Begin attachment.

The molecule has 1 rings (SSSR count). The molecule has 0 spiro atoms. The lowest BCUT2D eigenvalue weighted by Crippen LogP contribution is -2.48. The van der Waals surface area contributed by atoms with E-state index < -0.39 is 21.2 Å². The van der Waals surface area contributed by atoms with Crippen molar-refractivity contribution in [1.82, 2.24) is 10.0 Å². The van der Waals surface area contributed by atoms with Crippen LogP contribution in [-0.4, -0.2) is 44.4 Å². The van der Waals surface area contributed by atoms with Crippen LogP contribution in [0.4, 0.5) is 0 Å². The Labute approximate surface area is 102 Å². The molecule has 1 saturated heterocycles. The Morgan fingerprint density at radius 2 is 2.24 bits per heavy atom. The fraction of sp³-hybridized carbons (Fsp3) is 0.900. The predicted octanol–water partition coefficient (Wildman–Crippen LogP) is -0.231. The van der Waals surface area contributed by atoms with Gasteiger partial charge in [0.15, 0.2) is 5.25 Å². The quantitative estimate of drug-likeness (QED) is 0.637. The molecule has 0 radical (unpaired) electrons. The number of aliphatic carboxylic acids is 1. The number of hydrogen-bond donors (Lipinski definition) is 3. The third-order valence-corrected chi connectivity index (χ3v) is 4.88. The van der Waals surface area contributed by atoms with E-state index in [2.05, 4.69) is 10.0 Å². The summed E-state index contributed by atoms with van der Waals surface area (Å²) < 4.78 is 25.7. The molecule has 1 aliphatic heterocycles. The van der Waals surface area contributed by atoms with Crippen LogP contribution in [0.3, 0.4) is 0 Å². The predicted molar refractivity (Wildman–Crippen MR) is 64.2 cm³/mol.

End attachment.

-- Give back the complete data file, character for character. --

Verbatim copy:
The molecule has 1 rings (SSSR count). The molecule has 0 spiro atoms. The lowest BCUT2D eigenvalue weighted by Crippen LogP contribution is -2.48. The van der Waals surface area contributed by atoms with E-state index < -0.39 is 21.2 Å². The van der Waals surface area contributed by atoms with Crippen molar-refractivity contribution in [1.82, 2.24) is 10.0 Å². The van der Waals surface area contributed by atoms with Crippen LogP contribution in [-0.4, -0.2) is 44.4 Å². The van der Waals surface area contributed by atoms with Crippen LogP contribution in [0.4, 0.5) is 0 Å². The Labute approximate surface area is 102 Å². The molecule has 1 saturated heterocycles. The Morgan fingerprint density at radius 2 is 2.24 bits per heavy atom. The fraction of sp³-hybridized carbons (Fsp3) is 0.900. The predicted octanol–water partition coefficient (Wildman–Crippen LogP) is -0.231. The van der Waals surface area contributed by atoms with Gasteiger partial charge in [0.15, 0.2) is 5.25 Å². The quantitative estimate of drug-likeness (QED) is 0.637. The molecule has 0 radical (unpaired) electrons. The number of aliphatic carboxylic acids is 1. The number of hydrogen-bond donors (Lipinski definition) is 3. The third-order valence-corrected chi connectivity index (χ3v) is 4.88. The van der Waals surface area contributed by atoms with E-state index in [2.05, 4.69) is 10.0 Å². The summed E-state index contributed by atoms with van der Waals surface area (Å²) < 4.78 is 25.7. The molecule has 1 aliphatic heterocycles. The van der Waals surface area contributed by atoms with Crippen LogP contribution in [0.3, 0.4) is 0 Å². The predicted molar refractivity (Wildman–Crippen MR) is 64.2 cm³/mol.